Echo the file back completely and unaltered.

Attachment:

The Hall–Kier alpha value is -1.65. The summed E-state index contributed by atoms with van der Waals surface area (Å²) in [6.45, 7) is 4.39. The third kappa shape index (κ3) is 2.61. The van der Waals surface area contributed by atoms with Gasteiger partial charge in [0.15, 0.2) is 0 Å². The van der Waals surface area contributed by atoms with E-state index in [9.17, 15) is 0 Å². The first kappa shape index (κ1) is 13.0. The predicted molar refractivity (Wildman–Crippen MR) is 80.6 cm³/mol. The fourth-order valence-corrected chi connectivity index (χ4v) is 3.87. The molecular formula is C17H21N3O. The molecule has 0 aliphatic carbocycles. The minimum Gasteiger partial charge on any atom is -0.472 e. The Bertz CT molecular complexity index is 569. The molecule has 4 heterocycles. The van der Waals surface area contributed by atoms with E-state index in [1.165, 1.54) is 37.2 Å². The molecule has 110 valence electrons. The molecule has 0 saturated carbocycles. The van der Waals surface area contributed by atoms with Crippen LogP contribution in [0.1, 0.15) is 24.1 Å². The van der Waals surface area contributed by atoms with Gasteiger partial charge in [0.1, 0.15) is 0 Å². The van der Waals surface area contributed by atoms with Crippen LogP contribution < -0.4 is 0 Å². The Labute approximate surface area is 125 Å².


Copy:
The Hall–Kier alpha value is -1.65. The summed E-state index contributed by atoms with van der Waals surface area (Å²) in [6.45, 7) is 4.39. The third kappa shape index (κ3) is 2.61. The van der Waals surface area contributed by atoms with Gasteiger partial charge in [0.15, 0.2) is 0 Å². The van der Waals surface area contributed by atoms with E-state index in [9.17, 15) is 0 Å². The first kappa shape index (κ1) is 13.0. The predicted molar refractivity (Wildman–Crippen MR) is 80.6 cm³/mol. The fourth-order valence-corrected chi connectivity index (χ4v) is 3.87. The molecular formula is C17H21N3O. The molecule has 0 aliphatic carbocycles. The minimum Gasteiger partial charge on any atom is -0.472 e. The Bertz CT molecular complexity index is 569. The molecule has 4 heterocycles. The van der Waals surface area contributed by atoms with E-state index in [1.165, 1.54) is 37.2 Å². The molecule has 110 valence electrons. The molecule has 0 saturated carbocycles. The van der Waals surface area contributed by atoms with Crippen LogP contribution in [0.1, 0.15) is 24.1 Å². The van der Waals surface area contributed by atoms with Gasteiger partial charge in [0.1, 0.15) is 0 Å². The van der Waals surface area contributed by atoms with Crippen LogP contribution < -0.4 is 0 Å². The Labute approximate surface area is 125 Å².